Samidae Sollas, 1888, Sollas, 1888

Łukowiak, Magdalena, 2015, Late Eocene siliceous sponge fauna of southern Australia: reconstruction based on loose spicules record, Zootaxa 3917 (1), pp. 1-65: 41-42

publication ID

http://dx.doi.org/10.11646/zootaxa.3917.1.1

publication LSID

lsid:zoobank.org:pub:D8CB263D-645B-46CE-B797-461B6A86A98A

persistent identifier

http://treatment.plazi.org/id/2125D91F-1B08-2952-7ED9-C76FF6BCFE59

treatment provided by

Plazi

scientific name

Samidae Sollas, 1888
status

 

Family Samidae Sollas, 1888  

In the studied sample, there are also numerous double triaenes with short rhabds bearing two opposed cladomes that are called amphitriaenes ( Figs. 25 View FIGURE 25 A –H). The investigated amphitriaenes exceed 330 µm in size and are identical to those of the Recent cosmopolitan samid species Samus anonymous Gray, 1867 a   ( Figs. 26 View FIGURE 26 C, D). Today, sponges of this monotypic genus are reported from shallow depths, caves and are excavating limestone substrates in many parts of the world as the coasts of Brazil and East Africa, the Adriatic and Aegean Sea, and Mediterranean (van Soest et al. 2013). This genus is reported from Australia e.g., by Gray (1867 a), Carter (1879 b) and Wiedenmayer (1994) and allows me to assign the studied fossil spicules to Samus anonymous   .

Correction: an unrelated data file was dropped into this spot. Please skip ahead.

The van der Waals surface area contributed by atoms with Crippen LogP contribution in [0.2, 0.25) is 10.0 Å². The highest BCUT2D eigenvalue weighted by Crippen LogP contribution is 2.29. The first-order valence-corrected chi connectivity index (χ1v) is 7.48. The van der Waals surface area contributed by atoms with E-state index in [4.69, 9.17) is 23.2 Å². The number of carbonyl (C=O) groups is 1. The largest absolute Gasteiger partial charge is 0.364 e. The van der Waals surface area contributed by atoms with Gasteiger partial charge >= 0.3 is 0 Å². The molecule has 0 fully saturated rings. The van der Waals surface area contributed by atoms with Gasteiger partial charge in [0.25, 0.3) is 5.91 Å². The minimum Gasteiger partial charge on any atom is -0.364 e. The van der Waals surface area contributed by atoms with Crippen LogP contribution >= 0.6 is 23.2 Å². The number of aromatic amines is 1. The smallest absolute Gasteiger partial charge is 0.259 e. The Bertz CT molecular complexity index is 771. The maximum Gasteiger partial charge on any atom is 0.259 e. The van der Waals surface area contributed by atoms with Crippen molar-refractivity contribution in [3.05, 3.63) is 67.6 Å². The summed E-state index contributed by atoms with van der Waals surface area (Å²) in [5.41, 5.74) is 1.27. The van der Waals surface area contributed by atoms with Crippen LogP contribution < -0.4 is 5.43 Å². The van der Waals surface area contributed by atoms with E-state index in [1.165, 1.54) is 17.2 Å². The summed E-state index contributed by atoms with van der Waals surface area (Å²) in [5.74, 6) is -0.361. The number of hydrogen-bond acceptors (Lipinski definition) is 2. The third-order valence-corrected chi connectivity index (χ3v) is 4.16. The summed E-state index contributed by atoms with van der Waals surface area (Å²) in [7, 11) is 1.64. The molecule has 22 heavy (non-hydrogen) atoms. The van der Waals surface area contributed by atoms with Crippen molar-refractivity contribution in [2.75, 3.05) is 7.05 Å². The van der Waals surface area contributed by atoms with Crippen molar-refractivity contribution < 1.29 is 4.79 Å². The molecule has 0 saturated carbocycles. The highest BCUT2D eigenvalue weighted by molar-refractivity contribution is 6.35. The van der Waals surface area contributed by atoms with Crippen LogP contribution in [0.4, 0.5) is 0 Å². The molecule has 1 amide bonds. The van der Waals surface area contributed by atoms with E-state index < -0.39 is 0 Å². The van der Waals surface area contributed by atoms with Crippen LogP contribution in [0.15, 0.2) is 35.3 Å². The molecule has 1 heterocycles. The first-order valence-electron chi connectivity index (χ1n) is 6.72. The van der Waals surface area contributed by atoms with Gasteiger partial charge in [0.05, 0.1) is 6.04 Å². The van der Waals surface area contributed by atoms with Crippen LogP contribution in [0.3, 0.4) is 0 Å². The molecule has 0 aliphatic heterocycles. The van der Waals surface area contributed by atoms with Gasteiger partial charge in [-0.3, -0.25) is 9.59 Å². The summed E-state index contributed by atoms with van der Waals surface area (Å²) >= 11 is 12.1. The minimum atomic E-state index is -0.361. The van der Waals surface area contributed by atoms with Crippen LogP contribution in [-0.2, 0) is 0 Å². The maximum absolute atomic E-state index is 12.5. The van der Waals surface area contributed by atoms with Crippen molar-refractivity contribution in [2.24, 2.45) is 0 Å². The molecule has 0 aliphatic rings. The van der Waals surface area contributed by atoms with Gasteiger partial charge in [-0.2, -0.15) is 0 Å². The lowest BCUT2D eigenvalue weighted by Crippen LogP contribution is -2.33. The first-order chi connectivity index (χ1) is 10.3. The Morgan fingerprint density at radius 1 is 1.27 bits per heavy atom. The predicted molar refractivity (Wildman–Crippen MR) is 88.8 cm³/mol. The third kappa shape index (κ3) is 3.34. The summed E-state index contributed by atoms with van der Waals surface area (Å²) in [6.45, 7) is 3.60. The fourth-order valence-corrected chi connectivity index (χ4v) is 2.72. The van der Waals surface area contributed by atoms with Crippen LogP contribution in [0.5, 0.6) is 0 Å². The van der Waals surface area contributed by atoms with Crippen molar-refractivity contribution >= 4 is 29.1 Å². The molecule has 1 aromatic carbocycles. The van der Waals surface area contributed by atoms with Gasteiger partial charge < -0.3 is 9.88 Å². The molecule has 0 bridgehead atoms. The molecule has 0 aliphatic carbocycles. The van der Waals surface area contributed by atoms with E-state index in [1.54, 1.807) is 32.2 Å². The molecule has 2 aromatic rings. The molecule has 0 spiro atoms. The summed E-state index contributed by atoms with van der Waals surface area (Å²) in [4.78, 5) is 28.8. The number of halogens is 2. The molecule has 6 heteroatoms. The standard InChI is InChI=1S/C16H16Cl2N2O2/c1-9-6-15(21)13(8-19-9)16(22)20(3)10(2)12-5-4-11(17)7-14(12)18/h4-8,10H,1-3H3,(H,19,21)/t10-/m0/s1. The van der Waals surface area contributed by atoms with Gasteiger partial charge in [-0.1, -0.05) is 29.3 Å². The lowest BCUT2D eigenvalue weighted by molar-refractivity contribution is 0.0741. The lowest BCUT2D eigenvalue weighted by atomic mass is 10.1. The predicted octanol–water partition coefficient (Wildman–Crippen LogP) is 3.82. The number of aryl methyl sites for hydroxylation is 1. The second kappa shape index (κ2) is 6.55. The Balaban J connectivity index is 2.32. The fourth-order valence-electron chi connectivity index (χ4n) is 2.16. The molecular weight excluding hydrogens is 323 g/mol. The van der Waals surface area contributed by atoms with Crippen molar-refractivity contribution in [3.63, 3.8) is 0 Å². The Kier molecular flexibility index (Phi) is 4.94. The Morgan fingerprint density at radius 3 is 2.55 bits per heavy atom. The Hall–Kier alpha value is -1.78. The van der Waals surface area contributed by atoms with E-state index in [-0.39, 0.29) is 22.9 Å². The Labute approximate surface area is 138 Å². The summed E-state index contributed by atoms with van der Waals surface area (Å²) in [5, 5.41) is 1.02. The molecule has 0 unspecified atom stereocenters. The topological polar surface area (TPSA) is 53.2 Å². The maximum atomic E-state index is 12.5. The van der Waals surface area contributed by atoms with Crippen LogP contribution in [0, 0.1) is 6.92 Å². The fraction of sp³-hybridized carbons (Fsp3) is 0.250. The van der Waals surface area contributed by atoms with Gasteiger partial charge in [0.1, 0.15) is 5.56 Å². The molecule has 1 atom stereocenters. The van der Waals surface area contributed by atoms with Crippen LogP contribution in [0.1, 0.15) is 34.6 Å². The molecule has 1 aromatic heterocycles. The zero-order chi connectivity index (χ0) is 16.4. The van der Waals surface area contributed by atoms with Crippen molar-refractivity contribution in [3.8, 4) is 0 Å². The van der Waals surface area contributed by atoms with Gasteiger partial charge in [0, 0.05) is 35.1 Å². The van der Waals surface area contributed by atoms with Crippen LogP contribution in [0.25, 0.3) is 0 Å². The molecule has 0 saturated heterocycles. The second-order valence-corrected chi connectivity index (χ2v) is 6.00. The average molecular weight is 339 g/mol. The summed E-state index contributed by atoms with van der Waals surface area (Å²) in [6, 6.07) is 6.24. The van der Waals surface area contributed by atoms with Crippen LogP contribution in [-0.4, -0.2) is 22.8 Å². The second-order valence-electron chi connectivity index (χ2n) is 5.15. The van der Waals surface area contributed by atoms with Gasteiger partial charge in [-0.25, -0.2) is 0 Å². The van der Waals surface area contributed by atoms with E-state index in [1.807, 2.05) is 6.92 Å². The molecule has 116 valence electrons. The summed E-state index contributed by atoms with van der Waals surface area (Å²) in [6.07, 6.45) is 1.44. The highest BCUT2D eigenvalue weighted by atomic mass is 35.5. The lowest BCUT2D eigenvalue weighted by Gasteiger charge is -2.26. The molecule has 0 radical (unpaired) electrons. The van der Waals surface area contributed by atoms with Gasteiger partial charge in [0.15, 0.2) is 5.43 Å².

Samids have a rather sparse fossil record. So far, they have been described from the Miocene of Portugal ( Pisera et al. 2006) and from the Eocene and the Holocene sediments (Wiedenmayer 1994, after Pulitzer-Finali 1983), and recently from the late Early Miocene deposits of the Slovakian part of the Vienna Basin, Central Paratethys ( Łukowiak et al. 2014, figs. 5 A –D).